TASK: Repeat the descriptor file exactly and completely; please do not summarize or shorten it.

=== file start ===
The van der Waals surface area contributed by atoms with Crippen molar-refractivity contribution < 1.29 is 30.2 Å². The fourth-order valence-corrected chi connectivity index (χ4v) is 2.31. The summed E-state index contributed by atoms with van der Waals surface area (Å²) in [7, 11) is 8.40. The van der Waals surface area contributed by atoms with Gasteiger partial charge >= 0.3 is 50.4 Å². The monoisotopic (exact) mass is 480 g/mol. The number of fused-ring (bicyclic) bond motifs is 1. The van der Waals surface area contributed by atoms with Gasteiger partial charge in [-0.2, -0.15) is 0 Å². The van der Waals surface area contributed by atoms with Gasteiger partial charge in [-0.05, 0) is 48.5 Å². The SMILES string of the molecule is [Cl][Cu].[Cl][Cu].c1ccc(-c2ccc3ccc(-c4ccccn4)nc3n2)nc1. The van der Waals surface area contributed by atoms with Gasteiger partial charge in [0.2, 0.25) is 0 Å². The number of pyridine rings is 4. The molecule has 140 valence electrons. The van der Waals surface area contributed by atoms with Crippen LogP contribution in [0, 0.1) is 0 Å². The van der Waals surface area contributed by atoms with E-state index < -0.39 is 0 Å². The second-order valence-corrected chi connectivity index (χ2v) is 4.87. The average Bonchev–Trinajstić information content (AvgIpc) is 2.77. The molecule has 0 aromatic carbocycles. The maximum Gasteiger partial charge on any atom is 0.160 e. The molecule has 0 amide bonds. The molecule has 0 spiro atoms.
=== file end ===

The van der Waals surface area contributed by atoms with Crippen molar-refractivity contribution < 1.29 is 30.2 Å². The fourth-order valence-corrected chi connectivity index (χ4v) is 2.31. The summed E-state index contributed by atoms with van der Waals surface area (Å²) in [7, 11) is 8.40. The van der Waals surface area contributed by atoms with Gasteiger partial charge >= 0.3 is 50.4 Å². The monoisotopic (exact) mass is 480 g/mol. The number of fused-ring (bicyclic) bond motifs is 1. The van der Waals surface area contributed by atoms with Gasteiger partial charge in [-0.2, -0.15) is 0 Å². The van der Waals surface area contributed by atoms with Gasteiger partial charge in [-0.05, 0) is 48.5 Å². The SMILES string of the molecule is [Cl][Cu].[Cl][Cu].c1ccc(-c2ccc3ccc(-c4ccccn4)nc3n2)nc1. The van der Waals surface area contributed by atoms with Gasteiger partial charge in [0.2, 0.25) is 0 Å². The number of pyridine rings is 4. The molecule has 140 valence electrons. The van der Waals surface area contributed by atoms with Crippen LogP contribution in [0, 0.1) is 0 Å². The van der Waals surface area contributed by atoms with E-state index < -0.39 is 0 Å². The second-order valence-corrected chi connectivity index (χ2v) is 4.87. The average Bonchev–Trinajstić information content (AvgIpc) is 2.77. The molecule has 0 aromatic carbocycles. The maximum Gasteiger partial charge on any atom is 0.160 e. The molecule has 0 amide bonds. The molecule has 0 spiro atoms.